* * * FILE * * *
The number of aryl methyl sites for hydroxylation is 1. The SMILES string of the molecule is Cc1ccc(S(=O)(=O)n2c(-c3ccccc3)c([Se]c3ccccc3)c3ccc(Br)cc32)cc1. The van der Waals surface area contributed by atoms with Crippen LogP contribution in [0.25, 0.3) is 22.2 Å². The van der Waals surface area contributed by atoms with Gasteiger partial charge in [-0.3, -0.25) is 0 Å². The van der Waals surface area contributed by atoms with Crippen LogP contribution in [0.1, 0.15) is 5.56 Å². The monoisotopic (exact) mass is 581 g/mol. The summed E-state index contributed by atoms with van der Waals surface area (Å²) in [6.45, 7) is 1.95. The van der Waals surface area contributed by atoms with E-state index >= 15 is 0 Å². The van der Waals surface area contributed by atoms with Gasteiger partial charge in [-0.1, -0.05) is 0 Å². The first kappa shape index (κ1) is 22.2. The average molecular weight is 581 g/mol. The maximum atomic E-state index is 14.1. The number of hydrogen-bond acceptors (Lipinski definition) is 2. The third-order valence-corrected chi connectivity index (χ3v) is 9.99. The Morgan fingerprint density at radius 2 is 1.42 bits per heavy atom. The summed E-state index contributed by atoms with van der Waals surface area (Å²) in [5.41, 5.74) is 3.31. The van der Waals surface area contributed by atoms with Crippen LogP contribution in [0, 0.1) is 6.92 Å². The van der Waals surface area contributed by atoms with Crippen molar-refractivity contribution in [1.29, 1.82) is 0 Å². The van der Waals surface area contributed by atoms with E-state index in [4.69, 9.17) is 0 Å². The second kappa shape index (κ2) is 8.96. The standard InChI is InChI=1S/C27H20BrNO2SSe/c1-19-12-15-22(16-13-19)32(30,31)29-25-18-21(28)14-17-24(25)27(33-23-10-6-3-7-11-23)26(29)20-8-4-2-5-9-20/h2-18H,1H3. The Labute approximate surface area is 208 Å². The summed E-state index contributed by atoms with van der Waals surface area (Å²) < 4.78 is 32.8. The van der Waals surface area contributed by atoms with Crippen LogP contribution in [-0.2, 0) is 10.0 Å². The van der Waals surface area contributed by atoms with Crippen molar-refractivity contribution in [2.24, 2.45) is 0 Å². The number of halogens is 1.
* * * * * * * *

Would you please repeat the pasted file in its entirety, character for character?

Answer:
The number of aryl methyl sites for hydroxylation is 1. The SMILES string of the molecule is Cc1ccc(S(=O)(=O)n2c(-c3ccccc3)c([Se]c3ccccc3)c3ccc(Br)cc32)cc1. The van der Waals surface area contributed by atoms with Crippen LogP contribution in [0.25, 0.3) is 22.2 Å². The van der Waals surface area contributed by atoms with Gasteiger partial charge in [-0.3, -0.25) is 0 Å². The van der Waals surface area contributed by atoms with Crippen LogP contribution in [0.1, 0.15) is 5.56 Å². The monoisotopic (exact) mass is 581 g/mol. The summed E-state index contributed by atoms with van der Waals surface area (Å²) in [6.45, 7) is 1.95. The van der Waals surface area contributed by atoms with E-state index >= 15 is 0 Å². The van der Waals surface area contributed by atoms with Gasteiger partial charge in [-0.1, -0.05) is 0 Å². The first kappa shape index (κ1) is 22.2. The average molecular weight is 581 g/mol. The maximum atomic E-state index is 14.1. The number of hydrogen-bond acceptors (Lipinski definition) is 2. The third-order valence-corrected chi connectivity index (χ3v) is 9.99. The Morgan fingerprint density at radius 2 is 1.42 bits per heavy atom. The summed E-state index contributed by atoms with van der Waals surface area (Å²) in [5.41, 5.74) is 3.31. The van der Waals surface area contributed by atoms with Crippen LogP contribution in [0, 0.1) is 6.92 Å². The van der Waals surface area contributed by atoms with Crippen molar-refractivity contribution in [1.29, 1.82) is 0 Å². The van der Waals surface area contributed by atoms with E-state index in [4.69, 9.17) is 0 Å². The second kappa shape index (κ2) is 8.96. The standard InChI is InChI=1S/C27H20BrNO2SSe/c1-19-12-15-22(16-13-19)32(30,31)29-25-18-21(28)14-17-24(25)27(33-23-10-6-3-7-11-23)26(29)20-8-4-2-5-9-20/h2-18H,1H3. The Labute approximate surface area is 208 Å². The summed E-state index contributed by atoms with van der Waals surface area (Å²) < 4.78 is 32.8. The van der Waals surface area contributed by atoms with Crippen LogP contribution in [-0.2, 0) is 10.0 Å². The van der Waals surface area contributed by atoms with Crippen molar-refractivity contribution in [2.24, 2.45) is 0 Å². The number of halogens is 1.